Sandia LabNews

California Site wins major environmental management award from DOE

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Sandia/California recently was awarded a prestigious DOE Pollution Prevention (P2) Star Award for the implementation of the site’s Environmental Management System (EMS).

“This is the highest pollution prevention award given out by DOE,” says Janet Harris (8516). “More importantly, this award recognizes the hard work of our entire site in implementing the EMS quickly and effectively.”

Titled “Unique Approaches and Techniques Resulting in Rapid and Effective EMS Implementation at SNL/CA,” the project first received an NNSA Environmental Stewardship Award last December. Those winners were then advanced to the DOE P2 Star Awards competition, which includes the entire DOE complex.

The team behind this effort received a Gold President’s Quality Award (PQA) for their work in 2006.

Sandia/New Mexico also received a DOE P2 Star Award for “HERMES III Waste Minimization Practices.”

Sandia/California implemented its EMS program in just 14 months, a process that took most other DOE facilities several years to complete. In 2003 DOE set a requirement for all of its facilities to have an environmental management system in place by December 2005.

Initially, Sandia/New Mexico led the EMS effort for all Labs sites. During the process it became clear the California site needed a separate EMS program because of the different environmental aspects of the two sites, especially in geography, local environmental laws, and the nature of the work conducted. Radioactive waste and heavy noise, for example, have a much lower risk ranking for California than for New Mexico.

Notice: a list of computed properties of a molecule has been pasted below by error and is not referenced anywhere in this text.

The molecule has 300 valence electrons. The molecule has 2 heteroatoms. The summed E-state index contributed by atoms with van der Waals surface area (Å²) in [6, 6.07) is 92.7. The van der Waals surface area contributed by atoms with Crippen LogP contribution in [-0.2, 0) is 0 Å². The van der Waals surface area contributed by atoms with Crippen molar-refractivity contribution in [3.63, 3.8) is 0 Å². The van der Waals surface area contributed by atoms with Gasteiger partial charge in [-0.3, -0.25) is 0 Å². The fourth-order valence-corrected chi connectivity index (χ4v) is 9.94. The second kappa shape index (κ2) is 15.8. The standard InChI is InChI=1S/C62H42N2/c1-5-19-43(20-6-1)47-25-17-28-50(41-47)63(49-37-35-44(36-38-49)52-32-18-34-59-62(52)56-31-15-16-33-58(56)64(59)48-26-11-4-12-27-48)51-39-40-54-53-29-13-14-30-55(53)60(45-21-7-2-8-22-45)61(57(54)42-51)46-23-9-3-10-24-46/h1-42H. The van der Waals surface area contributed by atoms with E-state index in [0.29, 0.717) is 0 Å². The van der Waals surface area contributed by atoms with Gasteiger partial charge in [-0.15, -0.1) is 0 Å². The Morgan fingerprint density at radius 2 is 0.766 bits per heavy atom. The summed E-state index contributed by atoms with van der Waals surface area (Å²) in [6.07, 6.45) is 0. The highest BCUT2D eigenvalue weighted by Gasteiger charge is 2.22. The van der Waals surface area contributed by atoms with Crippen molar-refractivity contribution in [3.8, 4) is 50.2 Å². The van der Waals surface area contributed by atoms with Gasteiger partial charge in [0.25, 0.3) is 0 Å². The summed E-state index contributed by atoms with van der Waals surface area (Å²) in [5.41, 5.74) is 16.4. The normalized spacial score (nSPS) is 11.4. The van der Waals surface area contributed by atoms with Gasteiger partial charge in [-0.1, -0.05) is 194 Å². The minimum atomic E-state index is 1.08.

In ranking the risk of environmental aspects, Sandia/California examined conditions under normal and off-normal operations to account for existing controls and compliance programs. Consideration for off-normal events allowed the inclusion of emergency aspects such as earthquake and fire as environmental aspects in the program.

A 2003 study by the US Geological Society concluded there is a 62 percent probability of at least one magnitude 6.7 or greater quake striking the San Francisco Bay Area region before 2032.

In October 2004, the site established a core team consisting of Mark Brynildson, Deanna Dicker, Laurie Farren, Leslee Gardizi, Janet Harris, Robert Holland, Barbara Larsen, and Gary Shamber, all of Environmental Management Dept. 8516. The initial goal was to exceed the DOE requirements and establish an EMS that could achieve ISO 14001:2004 certification by the end of FY2007.

The core team started with a strong project management approach. They performed a detailed gap analysis against both DOE and ISO requirements. The gap analysis looked at which aspects of the DOE order the site was already meeting, and what was necessary to meet the remaining aspects.